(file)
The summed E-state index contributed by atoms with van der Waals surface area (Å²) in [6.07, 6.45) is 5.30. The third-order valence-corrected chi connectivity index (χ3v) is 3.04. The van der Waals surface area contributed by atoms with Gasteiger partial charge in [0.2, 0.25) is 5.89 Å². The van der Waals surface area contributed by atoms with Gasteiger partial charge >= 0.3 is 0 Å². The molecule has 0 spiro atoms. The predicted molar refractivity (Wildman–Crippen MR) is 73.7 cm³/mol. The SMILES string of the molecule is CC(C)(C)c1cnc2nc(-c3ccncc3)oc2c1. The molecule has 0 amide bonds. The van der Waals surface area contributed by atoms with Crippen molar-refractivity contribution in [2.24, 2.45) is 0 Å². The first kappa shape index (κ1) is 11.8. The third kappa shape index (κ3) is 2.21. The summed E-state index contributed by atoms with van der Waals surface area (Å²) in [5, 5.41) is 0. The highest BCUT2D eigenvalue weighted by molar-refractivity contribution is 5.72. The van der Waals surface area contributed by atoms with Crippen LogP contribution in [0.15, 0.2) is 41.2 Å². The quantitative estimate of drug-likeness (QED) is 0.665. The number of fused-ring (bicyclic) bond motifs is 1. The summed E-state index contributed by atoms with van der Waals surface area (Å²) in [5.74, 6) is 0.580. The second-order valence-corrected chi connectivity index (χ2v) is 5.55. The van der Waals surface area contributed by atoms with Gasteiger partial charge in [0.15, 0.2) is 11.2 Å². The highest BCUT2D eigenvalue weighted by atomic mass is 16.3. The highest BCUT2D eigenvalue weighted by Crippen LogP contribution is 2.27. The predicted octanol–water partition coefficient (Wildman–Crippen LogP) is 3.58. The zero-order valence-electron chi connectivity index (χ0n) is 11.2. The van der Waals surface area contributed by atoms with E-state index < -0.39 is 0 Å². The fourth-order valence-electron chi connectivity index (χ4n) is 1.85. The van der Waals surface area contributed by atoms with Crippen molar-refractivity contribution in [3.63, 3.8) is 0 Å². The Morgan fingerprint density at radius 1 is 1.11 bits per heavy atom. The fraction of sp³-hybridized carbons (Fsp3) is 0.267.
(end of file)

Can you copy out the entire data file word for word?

The summed E-state index contributed by atoms with van der Waals surface area (Å²) in [6.07, 6.45) is 5.30. The third-order valence-corrected chi connectivity index (χ3v) is 3.04. The van der Waals surface area contributed by atoms with Gasteiger partial charge in [0.2, 0.25) is 5.89 Å². The van der Waals surface area contributed by atoms with Gasteiger partial charge >= 0.3 is 0 Å². The molecule has 0 spiro atoms. The predicted molar refractivity (Wildman–Crippen MR) is 73.7 cm³/mol. The SMILES string of the molecule is CC(C)(C)c1cnc2nc(-c3ccncc3)oc2c1. The molecule has 0 amide bonds. The van der Waals surface area contributed by atoms with Crippen molar-refractivity contribution in [2.24, 2.45) is 0 Å². The first kappa shape index (κ1) is 11.8. The third kappa shape index (κ3) is 2.21. The summed E-state index contributed by atoms with van der Waals surface area (Å²) in [5, 5.41) is 0. The highest BCUT2D eigenvalue weighted by molar-refractivity contribution is 5.72. The van der Waals surface area contributed by atoms with Crippen LogP contribution in [0.15, 0.2) is 41.2 Å². The quantitative estimate of drug-likeness (QED) is 0.665. The number of fused-ring (bicyclic) bond motifs is 1. The summed E-state index contributed by atoms with van der Waals surface area (Å²) in [5.74, 6) is 0.580. The second-order valence-corrected chi connectivity index (χ2v) is 5.55. The van der Waals surface area contributed by atoms with Gasteiger partial charge in [0.15, 0.2) is 11.2 Å². The highest BCUT2D eigenvalue weighted by atomic mass is 16.3. The highest BCUT2D eigenvalue weighted by Crippen LogP contribution is 2.27. The predicted octanol–water partition coefficient (Wildman–Crippen LogP) is 3.58. The zero-order valence-electron chi connectivity index (χ0n) is 11.2. The van der Waals surface area contributed by atoms with E-state index < -0.39 is 0 Å². The fourth-order valence-electron chi connectivity index (χ4n) is 1.85. The van der Waals surface area contributed by atoms with Crippen molar-refractivity contribution in [3.63, 3.8) is 0 Å². The Morgan fingerprint density at radius 1 is 1.11 bits per heavy atom. The fraction of sp³-hybridized carbons (Fsp3) is 0.267.